Protestors atop Lion Rock during the "Hong Kong Way" on 23 August 2019

On the evening of 23 August, an estimated 210,000 people participated in "The Hong Kong Way" campaign, in which participants formed a human chain to draw attention to the movement's five demands.[132][133] The 50-kilometre human chain that was formed stretched across both sides of Hong Kong harbour and one was formed on the top of Lion Rock.[134][135][136]

Starting from the Kwun Tong protest on 24 August, protesters began to target railway operator MTR after it closed four stations ahead of the legal, authorised protest.[137] During the protests of 25 August in Tsuen Wan and Kwai Tsing Districts, hardline protesters threw bricks and gasoline bombs toward the police, who in turn responded by firing tear gas and deploying water cannon trucks for the first time.[138] After being chased and attacked by protesters, one officer fired a warning shot toward the sky – this marked the first time a live round had been used since the demonstrations broke out in June.[138][139]

Ignoring a police ban[140] and the recent arrests of high-profile pro-democracy activists and lawmakers, thousands of protesters took to the streets of Hong Kong Island on 31 August.[141][142] At night, the Special Tactical Squad stormed the Prince Edward station and beat and pepper-sprayed the commuters inside.[39] Protesters besieged the Mong Kok police station in the following weeks to condemn the police brutality and demand the MTR Corporation to release the CCTV footage of that night as rumours began to circulate on the Internet that the police's operation has caused death, which the police have denied.[143][144]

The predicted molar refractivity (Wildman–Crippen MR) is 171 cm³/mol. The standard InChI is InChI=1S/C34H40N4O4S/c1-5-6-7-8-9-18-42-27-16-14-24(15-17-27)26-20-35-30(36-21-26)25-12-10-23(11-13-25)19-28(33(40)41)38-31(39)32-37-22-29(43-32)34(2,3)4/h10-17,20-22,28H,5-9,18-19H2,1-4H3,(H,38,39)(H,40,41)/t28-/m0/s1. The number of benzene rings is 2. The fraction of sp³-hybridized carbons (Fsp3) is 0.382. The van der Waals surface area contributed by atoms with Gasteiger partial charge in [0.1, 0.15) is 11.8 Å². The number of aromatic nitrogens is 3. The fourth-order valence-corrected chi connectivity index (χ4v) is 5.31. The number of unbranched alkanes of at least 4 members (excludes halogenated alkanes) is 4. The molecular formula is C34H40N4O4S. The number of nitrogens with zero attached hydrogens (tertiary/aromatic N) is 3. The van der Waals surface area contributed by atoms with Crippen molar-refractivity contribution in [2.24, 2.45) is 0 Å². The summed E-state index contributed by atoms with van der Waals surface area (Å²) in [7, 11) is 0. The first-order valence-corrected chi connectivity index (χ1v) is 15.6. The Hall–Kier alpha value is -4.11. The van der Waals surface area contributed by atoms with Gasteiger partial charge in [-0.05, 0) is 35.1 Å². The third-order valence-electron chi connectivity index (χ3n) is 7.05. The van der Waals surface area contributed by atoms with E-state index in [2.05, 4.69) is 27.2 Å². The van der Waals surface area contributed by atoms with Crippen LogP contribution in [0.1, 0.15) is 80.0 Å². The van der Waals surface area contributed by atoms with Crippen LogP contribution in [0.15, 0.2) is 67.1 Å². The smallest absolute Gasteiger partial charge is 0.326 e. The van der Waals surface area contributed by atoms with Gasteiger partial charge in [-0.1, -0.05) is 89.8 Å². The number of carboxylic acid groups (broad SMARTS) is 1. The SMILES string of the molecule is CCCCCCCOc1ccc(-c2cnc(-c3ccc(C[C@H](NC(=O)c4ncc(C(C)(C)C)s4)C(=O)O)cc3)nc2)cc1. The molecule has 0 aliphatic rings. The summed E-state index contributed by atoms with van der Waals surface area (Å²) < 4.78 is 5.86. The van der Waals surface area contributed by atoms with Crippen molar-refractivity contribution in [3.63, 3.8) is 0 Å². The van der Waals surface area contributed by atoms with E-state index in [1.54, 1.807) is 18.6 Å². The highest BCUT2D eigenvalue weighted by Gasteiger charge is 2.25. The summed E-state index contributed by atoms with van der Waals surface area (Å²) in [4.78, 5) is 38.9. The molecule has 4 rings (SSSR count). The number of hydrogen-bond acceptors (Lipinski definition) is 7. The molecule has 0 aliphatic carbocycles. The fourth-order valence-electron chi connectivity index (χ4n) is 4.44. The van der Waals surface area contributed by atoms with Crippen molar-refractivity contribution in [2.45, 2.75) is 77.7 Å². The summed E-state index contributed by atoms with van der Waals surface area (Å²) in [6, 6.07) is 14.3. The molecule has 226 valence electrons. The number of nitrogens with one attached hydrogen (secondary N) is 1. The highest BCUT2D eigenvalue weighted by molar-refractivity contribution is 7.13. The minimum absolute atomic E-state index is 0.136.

On 1 September, the target of protesters was the Hong Kong International Airport.[145] With transport suspended by MTR, some protesters walked 15 km (9.3 mi) on the highway from Tung Chung back to the urban area.[146] The mass evacuation was dubbed by some media as "Hong Kong's Dunkirk".[147] On 2 and 3 September, thousands of secondary school and university students boycotted classes on the first two days of the new term to join the protests.[148][149][150] Rallies were held on Hong Kong Island for people who participated in the general strike.[151]

Decision to withdraw the extradition bill

Protesters marched to the US consulate on 8 September

On 4 September, Carrie Lam announced that she would formally withdraw the extradition bill in October and that she would introduce additional measures to help calm the situation. Her concession was criticised by protestors as "too little, too late".[152][153] Protests continued after the withdrawal of the bill, with protesters marching to the US consulate to call for the passage of the Hong Kong Human Rights and Democracy Act on 8 September.[154][155]